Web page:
Thursday, April 10, 2008

BOOKS: Slow and Messy

Recent reading has included topics often pointed to as character flaws in our hurry-up and get organized culture--slowness and messiness. 
While I'm sometimes criticized for moving too slowly and being habitually untidy, I find these characteristics to be essential for my creativity and enjoyment of life.

I need time to think and an abundance of materials around me in order to do any original work. Without the freedom to savor life at an unhurried pace the joy goes out of it.  I'm willing to live frugally with both time and money, foregoing things like TV and many consumer goods, to maintain the balance that suits me.

Apparently there are many others who feel the same way.  "In Praise of Slowness: Challenging the Cult of Speed" by Carl Honore explores the Slow Movement as expressed through the food we eat, the ways we choose work and live, and the ways we relate to one another.  

I highly recommend it.

I've just begun to read "A Perfect Mess: The Hidden Benefits of Disorder," by Eric Abrahamson and David H. Freedman.

Already I'm feeling better about the messy though functional piles that surround me here in my studio.

This book asserts that the hidden costs of organization can, in many circumstances, out weigh the benefits.  It challenges the culturally held assumption that messiness is always detrimental to productivity, offering examples and research in support of the opposite view.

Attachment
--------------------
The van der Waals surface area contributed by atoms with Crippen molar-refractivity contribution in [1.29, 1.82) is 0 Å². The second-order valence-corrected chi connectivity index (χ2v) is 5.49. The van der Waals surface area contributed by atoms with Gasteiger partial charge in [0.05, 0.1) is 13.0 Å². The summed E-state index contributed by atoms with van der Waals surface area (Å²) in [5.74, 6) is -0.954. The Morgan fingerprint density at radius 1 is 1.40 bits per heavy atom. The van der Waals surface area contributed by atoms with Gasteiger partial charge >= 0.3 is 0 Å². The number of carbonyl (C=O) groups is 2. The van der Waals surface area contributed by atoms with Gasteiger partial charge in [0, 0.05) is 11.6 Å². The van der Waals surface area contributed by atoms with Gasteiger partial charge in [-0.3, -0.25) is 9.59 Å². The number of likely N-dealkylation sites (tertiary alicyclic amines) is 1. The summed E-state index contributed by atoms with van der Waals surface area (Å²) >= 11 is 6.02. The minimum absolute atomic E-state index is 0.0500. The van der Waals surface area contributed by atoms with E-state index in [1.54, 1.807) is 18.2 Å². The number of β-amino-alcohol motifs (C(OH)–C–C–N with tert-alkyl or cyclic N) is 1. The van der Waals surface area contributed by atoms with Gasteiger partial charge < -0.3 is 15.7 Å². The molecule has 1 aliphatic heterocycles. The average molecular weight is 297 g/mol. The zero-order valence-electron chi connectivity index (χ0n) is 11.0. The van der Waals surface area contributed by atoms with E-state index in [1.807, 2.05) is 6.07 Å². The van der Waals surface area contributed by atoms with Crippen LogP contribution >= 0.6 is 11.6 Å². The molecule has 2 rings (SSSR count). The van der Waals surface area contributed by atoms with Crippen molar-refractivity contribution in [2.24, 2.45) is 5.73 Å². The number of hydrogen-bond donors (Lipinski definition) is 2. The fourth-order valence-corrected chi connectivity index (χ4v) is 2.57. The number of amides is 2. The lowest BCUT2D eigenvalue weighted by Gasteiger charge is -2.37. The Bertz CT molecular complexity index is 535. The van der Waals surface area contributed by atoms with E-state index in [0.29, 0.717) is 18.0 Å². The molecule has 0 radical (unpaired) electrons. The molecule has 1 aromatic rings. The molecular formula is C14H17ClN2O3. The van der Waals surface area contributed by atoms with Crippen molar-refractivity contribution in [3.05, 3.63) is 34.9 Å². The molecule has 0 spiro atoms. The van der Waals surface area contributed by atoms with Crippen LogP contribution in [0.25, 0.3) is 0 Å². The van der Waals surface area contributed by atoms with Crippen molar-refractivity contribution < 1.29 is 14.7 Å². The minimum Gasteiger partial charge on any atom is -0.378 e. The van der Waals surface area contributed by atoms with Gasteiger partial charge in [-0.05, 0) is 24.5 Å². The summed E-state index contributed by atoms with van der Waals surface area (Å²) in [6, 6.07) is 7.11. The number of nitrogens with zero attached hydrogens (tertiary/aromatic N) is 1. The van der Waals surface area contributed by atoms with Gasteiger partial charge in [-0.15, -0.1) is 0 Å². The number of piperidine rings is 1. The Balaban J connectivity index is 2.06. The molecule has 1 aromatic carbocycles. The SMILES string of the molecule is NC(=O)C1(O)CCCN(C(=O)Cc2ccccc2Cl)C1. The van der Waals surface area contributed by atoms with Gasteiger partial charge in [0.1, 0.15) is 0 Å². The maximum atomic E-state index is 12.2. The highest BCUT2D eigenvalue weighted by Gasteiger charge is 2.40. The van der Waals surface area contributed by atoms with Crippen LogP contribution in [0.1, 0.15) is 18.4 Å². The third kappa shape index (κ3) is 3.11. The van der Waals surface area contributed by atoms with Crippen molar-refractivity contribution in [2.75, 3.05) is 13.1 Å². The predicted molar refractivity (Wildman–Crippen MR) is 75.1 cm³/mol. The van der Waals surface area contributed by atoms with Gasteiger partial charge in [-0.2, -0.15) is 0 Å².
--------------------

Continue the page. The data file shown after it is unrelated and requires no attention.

Three chapters into this book, I'm excited to see where it is going. I've begun to breath easier after releasing a huge load of guilt over my perpetually untidy surroundings.

Even my reading habits don't flow in an orderly manner.  I'm not a one-book-at-a-time kind of reader.  I wouldn't want it any other way

At any given moment I'm in the midst of reading dozens of books, fiction and nonfiction, on a wide range of topics, spanning various historical periods.  Ideas bump up against each other in the slow turning of pages.  They linger together and form new relationships.

Given the choice, I'll let the value of original thought and enjoyment of simple pleasures trump swift and orderly completion, every time.

BTW - On the frugal front, I unsuccessfully attempted to find these books through the public library before resorting to used copies through  Ownership does allow the luxury of making marks and taking my time.